One in four Americans has hypertension, or high blood pressure, defined as a blood pressure of 140/90 millimeters of mercury or greater. That translates to about 50 million Americans, not to mention the hundreds of millions of hypertensive patients worldwide. We spend almost $20 billion dollars annually for the medications to lower blood pressure. Yet the results from the National Institutes of Health's ALLHAT (Antihypertensive and Lipid-Lowering Treatment to Prevent Heart Attack Trial) program comparing the results of several classes of blood pressure medications suggest that the tried, true and cheapest of the interventions also may have been the most effective. The dollar savings to the American health system may be enormous. But are these initial conclusions correct, or are there other considerations?
ALLHAT had approximately 33,000 subjects aged 55 years or older in this federally funded clinical trial comparing a representative blood pressure lowering drug from four different classes. Large numbers of patients strengthen the validity of the conclusions. One medication class was the ACE inhibitor, another was the calcium channel blocker, then a representative from the alpha-blocker class, and finally the oldest class of all, the diuretic. There were no placebo patients, so this was a head to head comparison of these medications to determine whether they were comparable in the prevention of complications of long standing high blood pressure such as coronary disease, heart failure or stroke.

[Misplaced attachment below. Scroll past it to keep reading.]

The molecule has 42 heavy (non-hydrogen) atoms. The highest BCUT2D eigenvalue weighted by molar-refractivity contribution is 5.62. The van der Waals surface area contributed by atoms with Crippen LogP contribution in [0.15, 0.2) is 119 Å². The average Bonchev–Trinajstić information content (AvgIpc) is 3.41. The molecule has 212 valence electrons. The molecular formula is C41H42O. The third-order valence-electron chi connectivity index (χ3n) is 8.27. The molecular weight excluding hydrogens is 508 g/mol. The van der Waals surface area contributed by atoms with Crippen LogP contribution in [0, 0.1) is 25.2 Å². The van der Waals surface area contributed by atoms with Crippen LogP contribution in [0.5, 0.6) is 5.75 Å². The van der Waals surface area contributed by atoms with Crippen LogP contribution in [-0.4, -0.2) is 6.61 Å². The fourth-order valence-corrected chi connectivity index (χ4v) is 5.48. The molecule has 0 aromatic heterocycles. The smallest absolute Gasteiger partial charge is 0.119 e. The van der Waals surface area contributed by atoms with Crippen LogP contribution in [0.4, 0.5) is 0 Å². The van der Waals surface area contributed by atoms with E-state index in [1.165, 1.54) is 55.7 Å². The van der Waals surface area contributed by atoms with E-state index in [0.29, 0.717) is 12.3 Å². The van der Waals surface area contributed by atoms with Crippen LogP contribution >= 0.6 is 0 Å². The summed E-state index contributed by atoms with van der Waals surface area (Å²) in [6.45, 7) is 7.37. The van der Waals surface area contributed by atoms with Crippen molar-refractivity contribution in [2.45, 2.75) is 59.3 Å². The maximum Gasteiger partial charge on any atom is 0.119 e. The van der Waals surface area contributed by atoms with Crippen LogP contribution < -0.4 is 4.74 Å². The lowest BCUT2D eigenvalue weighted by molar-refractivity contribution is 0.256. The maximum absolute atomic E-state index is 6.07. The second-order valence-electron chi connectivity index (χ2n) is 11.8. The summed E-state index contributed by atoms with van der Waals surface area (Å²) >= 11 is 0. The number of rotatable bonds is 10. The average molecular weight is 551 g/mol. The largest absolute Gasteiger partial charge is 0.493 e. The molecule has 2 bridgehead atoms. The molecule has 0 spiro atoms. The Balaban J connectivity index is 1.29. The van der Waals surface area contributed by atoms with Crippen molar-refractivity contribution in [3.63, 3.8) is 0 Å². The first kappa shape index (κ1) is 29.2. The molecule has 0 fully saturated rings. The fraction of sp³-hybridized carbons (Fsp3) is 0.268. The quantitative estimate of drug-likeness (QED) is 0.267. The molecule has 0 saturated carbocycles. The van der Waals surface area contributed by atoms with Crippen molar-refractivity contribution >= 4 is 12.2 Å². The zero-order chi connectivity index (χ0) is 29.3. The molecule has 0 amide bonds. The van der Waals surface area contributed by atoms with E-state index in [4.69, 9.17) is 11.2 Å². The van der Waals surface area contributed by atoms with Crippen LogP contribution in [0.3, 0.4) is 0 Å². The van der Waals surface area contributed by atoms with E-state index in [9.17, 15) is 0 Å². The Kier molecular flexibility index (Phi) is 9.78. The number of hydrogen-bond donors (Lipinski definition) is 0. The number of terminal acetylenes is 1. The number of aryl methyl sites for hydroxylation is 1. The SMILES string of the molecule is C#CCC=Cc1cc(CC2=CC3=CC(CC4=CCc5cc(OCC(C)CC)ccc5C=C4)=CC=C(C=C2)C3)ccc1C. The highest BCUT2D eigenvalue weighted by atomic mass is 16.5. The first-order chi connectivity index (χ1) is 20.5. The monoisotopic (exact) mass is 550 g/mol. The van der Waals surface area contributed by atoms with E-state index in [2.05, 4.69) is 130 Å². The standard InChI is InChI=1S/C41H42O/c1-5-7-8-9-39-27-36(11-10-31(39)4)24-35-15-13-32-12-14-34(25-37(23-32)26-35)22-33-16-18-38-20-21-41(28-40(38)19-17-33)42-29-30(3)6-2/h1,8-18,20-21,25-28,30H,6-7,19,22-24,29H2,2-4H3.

Midway through the trial, the alpha-blocker was dropped when it became apparent that patients on that treatment had a higher incidence of stroke and heart failure. The three remaining classes made it to the end of the study which lasted eight years and cost taxpayers $120 million. Money well spent as it turns out.
In all the major endpoints of this program, occurrence of heart failure, coronary events and strokes, the lowly and least expensive diuretic, the water pill, did at least as well, if not somewhat better, than the newer and more expensive classes of medications. This is certainly great news, but in my estimation represents only part of the considerations we must ponder.
When we look at outcomes, such as the endpoints of ALLHAT, we must remember that the other medication classes also showed reductions in those cardiovascular events. Indeed, the inexpensive beta-blockers, not included in ALLHAT, have shown similar benefits. A key consideration physicians must keep in mind is that some of these medications may have benefits not directly measured in ALLHAT, but that have been demonstrated in other large clinical trials. For example, ACE inhibitors, such as ramipril, have been shown to protect heart function, protect kidney function and reduce the development of diabetes, independent of their effect on blood pressure. Beta-blockers have been shown to prevent the development of second heart attacks and delay the progression of heart failure, again independent of their effects on blood pressure.
Undoubtedly, and appropriately, pressure will be applied to healthcare providers to use the cheap diuretic as first line therapy for simple high blood pressure. Although in most cases the diuretic may be the first drug utilized, we must keep in mind that other drug classes may actually be preferred. Recommendations must be individualized. And the fact that generic medications in all of these classes have now become available may obviate the cost advantages of always using diuretics first.
Finally, the conclusion doctors and patients should reach as a result of ALLHAT is that most patients can be started on a simple diuretic if lifestyle changes such as weight loss, exercise and salt restriction do not normalize the blood pressure. If needed, other classes of medications such as the ACE inhibitors, beta-blockers, angiotensin receptor blockers and perhaps calcium channel blockers can be added. Ultimately, there simply is no substitute to asking the doctor what is the best treatment course, factoring in cost, effectiveness and specific considerations for the patient.